How to Conduct an Audition

retro detail of man with headphone image by robert fori from

Conducting an audition can be an exhausting experience. No matter what type of audition you're holding--dance, music or acting for TV, film or theater--there are standard procedures that can help ensure that you run it efficiently. With some planning, the audition process can be a smooth, positive experience for everyone involved.

Post the audition. People must know about the audition in order to attend it. Hire a casting agency to find the appropriate talent or post the audition where the general public will see it. Online classified ads like Craigslist are a good, free general resource, while sites like are more appropriate for actors. In the post, share pertinent information such as script, time, place, directions and contact information. Include information about what the audition is for, who is holding the audition and any compensation for the person who is selected. Ask those auditioning to bring a head shot and a copy of their resume--this will help to shortlist potential candidates.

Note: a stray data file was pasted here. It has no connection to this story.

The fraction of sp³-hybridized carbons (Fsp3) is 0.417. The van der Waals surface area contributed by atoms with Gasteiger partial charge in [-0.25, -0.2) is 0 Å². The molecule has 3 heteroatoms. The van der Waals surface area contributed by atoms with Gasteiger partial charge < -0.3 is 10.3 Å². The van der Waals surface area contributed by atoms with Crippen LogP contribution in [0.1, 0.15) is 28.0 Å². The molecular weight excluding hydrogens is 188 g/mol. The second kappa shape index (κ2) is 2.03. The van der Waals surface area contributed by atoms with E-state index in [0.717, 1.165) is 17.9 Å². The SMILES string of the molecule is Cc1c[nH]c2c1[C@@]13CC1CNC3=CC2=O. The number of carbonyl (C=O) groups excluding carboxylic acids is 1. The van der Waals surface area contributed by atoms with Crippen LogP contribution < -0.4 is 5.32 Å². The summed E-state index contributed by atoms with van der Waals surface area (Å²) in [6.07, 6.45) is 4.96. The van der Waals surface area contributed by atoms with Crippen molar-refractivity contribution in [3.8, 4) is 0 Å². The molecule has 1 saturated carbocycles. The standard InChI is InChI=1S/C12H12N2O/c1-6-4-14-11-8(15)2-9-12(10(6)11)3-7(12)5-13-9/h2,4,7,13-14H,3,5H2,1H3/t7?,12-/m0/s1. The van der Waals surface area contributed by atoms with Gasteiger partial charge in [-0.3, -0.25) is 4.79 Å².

Organize the audition process. Prepare a waiting room and an audition room where the actual audition will take place. Having water and seats available in the waiting room makes those auditioning more relaxed; if there are lines or a script for the audition, have copies of them available. Prominently display instructions or directions--"Please wait here until you are called to audition," for example--in the waiting room.

Set up the audition room so that when a candidate arrives, she can come right in and begin her audition. Set up a camera to record all auditions, as it is nearly impossible to remember every performer. Watching the auditions afterwards will help producers get a more complete picture of the potential candidates.

Have an assistant bring candidates from the waiting room to the audition room. This assistant can help things run smoothly at the audition by bringing coffee, answering phone calls or running errands for those conducting the audition.

Be polite and professional, but stick to the audition and don't chit-chat, as this wastes time. Show respect--the person auditioning took the time to come out. Make notes on each candidate's resume while the person is auditioning. Wait until she has finished her performance before dismissing her. Even if an audition was terrible, be polite and tell her she will hear from a producer whether she got the part.